Republican Senate Minority Leader Mitch McConnell revealed Wednesday that President Joe Biden’s facade of bipartisanship is just an act put on for show, at least when it comes to dealing with Republicans in Congress.
The Kentucky Republican said he has barely spoken with the newly elected president since Biden took office in January, and has not been invited to the White House — despite the fact that Biden has been president for more than two months.
“I haven’t been invited to the White House, so far this administration [is] not interested in doing anything on a bipartisan basis in the political center,” McConnell said on the Fox News program “America’s Newsroom.”
“There’s been no efforts whatsoever by the president or the administration to do anything in the political center. It’s been trying to jam through everything on the hard left,” he added.
When asked for the last time Biden and McConnell spoke over the phone, the Senate minority leader said it’s been a while.
“I don’t believe I’ve spoken with him since he was sworn in,” McConnell said, though his office later clarified to CNN that the two men did speak about Burma after Biden took office.
McConnell’s office later noted that he did speak with Biden about Burma after he took office. But his office points to his comments as in context of efforts to reach bipartisan consensus on the economic agenda and says there have been no discussions with Biden about the agenda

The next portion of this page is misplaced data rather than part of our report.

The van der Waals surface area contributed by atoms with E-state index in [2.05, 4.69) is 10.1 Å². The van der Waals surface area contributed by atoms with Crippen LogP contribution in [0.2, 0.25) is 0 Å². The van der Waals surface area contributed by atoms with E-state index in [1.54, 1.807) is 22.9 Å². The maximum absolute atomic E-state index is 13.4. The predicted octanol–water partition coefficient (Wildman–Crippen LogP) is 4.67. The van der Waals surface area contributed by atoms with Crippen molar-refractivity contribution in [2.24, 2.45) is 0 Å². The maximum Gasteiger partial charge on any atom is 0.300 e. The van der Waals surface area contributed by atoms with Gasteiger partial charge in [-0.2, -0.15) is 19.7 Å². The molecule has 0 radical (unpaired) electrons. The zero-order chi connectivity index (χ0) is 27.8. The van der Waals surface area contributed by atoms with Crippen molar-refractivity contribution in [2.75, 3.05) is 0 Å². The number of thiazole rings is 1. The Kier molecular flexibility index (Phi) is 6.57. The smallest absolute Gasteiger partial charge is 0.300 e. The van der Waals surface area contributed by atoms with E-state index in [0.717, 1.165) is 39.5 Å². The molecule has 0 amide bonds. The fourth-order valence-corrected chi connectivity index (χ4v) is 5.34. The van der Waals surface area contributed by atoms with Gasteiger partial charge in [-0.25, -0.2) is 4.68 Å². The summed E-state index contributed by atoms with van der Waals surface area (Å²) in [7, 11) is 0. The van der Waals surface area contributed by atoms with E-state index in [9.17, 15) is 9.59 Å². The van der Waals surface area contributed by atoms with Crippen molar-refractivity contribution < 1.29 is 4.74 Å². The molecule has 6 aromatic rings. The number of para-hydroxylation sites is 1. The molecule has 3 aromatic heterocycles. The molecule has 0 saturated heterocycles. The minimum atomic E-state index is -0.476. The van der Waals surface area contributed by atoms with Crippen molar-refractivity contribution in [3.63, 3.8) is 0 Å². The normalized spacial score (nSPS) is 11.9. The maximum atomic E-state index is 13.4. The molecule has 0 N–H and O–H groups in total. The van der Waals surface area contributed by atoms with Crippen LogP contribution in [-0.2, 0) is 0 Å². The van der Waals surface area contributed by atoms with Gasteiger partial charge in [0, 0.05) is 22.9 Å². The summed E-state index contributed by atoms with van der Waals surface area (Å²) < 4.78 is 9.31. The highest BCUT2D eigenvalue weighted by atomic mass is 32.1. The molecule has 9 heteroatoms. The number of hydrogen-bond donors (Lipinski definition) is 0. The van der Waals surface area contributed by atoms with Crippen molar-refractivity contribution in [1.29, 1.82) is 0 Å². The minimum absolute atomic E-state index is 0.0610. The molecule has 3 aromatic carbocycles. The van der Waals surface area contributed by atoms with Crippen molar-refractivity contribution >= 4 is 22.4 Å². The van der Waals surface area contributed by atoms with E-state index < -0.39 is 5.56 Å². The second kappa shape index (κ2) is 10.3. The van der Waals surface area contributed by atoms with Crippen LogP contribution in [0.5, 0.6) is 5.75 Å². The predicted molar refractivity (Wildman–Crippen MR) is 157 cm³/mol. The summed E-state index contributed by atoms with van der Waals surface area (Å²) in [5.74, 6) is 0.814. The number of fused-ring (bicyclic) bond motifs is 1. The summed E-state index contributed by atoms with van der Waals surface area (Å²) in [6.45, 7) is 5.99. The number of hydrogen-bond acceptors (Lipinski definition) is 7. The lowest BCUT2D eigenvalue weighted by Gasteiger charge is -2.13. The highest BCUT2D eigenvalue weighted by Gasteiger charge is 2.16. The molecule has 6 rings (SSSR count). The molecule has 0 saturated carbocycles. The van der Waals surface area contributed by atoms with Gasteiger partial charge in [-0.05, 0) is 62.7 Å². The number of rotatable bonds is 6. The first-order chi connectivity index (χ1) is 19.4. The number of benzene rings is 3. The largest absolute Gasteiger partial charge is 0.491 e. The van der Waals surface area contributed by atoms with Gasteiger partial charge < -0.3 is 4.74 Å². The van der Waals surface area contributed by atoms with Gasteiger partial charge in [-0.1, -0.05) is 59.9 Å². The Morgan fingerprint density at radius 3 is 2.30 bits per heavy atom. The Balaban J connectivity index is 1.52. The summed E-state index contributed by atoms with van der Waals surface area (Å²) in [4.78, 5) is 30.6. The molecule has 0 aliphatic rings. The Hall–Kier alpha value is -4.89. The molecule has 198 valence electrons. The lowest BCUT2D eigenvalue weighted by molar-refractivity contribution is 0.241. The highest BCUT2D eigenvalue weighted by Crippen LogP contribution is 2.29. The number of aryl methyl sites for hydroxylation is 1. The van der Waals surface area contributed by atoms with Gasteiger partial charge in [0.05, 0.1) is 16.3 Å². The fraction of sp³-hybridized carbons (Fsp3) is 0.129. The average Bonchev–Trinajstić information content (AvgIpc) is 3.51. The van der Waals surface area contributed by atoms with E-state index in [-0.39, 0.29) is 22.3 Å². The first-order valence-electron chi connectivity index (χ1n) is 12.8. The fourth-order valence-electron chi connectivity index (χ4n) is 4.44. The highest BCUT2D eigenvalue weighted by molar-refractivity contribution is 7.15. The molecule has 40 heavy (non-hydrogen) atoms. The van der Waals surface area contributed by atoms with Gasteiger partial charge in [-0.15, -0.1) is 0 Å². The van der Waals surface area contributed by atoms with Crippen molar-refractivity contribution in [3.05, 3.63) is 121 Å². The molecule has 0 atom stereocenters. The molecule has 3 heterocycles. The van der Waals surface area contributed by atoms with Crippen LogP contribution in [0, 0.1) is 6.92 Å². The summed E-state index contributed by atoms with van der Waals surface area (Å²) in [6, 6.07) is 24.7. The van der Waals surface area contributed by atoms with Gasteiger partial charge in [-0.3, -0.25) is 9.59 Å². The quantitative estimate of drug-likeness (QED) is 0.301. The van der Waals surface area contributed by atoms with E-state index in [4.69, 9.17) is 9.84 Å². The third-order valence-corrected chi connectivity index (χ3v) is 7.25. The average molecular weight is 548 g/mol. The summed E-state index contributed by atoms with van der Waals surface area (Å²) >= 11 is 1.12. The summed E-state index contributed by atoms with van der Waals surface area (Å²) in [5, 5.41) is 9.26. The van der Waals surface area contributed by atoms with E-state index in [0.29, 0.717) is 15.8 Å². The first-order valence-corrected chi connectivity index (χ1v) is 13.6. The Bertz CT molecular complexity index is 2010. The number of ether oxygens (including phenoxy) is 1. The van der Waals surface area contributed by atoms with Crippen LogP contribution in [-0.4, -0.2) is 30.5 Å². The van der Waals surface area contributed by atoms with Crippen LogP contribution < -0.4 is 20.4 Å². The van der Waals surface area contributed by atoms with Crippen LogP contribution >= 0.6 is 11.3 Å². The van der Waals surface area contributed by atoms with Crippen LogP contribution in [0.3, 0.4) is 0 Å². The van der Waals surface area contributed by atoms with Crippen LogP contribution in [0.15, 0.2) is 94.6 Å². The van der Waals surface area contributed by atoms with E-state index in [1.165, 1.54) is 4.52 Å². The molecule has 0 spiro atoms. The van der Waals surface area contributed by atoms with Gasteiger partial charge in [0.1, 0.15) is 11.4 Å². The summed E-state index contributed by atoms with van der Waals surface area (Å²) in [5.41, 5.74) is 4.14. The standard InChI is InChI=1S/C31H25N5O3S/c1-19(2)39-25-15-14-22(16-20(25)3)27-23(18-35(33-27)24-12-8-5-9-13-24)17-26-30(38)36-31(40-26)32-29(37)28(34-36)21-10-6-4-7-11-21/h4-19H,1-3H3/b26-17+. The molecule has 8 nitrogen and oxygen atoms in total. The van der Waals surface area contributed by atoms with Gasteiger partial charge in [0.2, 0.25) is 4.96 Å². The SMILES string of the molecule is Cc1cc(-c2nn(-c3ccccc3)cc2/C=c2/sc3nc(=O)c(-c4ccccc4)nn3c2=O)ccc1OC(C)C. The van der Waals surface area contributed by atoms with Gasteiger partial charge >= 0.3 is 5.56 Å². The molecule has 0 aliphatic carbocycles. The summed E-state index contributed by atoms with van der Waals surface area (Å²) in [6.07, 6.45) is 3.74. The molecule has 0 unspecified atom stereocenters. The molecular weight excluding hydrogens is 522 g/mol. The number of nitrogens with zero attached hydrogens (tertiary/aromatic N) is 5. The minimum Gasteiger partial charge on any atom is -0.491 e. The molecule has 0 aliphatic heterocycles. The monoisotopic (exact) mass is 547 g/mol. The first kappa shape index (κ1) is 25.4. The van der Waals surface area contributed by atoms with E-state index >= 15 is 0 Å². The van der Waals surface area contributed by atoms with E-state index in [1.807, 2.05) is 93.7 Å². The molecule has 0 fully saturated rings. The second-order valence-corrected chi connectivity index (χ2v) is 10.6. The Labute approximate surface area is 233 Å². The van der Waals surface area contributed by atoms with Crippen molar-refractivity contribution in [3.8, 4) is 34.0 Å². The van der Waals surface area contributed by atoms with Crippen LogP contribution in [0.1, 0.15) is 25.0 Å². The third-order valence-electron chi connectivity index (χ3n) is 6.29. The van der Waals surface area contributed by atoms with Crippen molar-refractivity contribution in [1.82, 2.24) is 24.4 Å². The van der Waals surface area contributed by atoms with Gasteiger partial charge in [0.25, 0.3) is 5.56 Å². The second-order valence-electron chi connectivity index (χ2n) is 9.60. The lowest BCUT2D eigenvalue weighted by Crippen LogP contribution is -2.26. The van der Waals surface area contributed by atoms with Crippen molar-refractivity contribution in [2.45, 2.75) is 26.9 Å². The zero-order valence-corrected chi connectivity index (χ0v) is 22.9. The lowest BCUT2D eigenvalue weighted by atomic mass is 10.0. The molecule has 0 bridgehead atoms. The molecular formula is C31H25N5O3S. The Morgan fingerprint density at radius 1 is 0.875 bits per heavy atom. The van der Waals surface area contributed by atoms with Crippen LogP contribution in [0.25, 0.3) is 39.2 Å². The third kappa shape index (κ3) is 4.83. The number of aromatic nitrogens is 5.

— Manu Raju (@mkraju) March 24, 2021
While McConnell is the Senate minority leader, Republicans, who hold 50 seats in the upper chamber of Congress, still enjoy significant influence.
Still, Democrats have been able to squeeze certain pieces of legislation through, like the most recent stimulus package.
Senate passes Biden’s stimulus plan on party-line vote, 50-49. Dems applaud
— Burgess Everett (@burgessev) March 6, 2021
I pledge to be a president who seeks not to divide, but to unify.
Who doesn’t see red and blue states, but a United States.
And who will work with all my heart to win the confidence of the whole people.
— Joe Biden (@JoeBiden) November 23, 2020
The work of the next four years must be the restoration of democracy and the recovery of respect for the rule of law, and the renewal of a politics that’s about solving problems — not stoking the flames of hate and chaos.
— Joe Biden (@JoeBiden) January 11, 2021
Of course, any conservative paying attention knew that Biden’s unity shtick was a ruse, so this is not all that surprising.
There are many issues plaguing the country right now, such as the ongoing border crisis, and improved communication could actually further the development of strong policy that would serve the best interests of the United States.
My definition of a crisis is when you send the Federal Emergency Management Agency, which only goes to emergencies, down to the border.
This is a crisis. The Administration created it, and they own it. pic.twitter.com/mDxERtkDjK
— Leader McConnell (@LeaderMcConnell) March 17, 2021
This entire border crisis has been created simply by Joe Biden’s actions and words.
And now he refuses to:
❌ Visit the border communities most affected
❌ Give press access to migrant holding facilities
❌ Provide Border Patrol agents the resources they need pic.twitter.com/sIrem8zrbI
— Kevin McCarthy (@GOPLeader) March 21, 2021
Republicans have a very good chance of taking back the House majority, and the race to control the Senate is expected to be extremely competitive as well.
Like McConnell mentioned, Biden seems to take a greater interest in playing partisan politics and scraping by on narrow margins in Congress than in truly reaching across the aisle.
Truth and Accuracy
We are committed to truth and accuracy in all of our journalism. Read our editorial standards.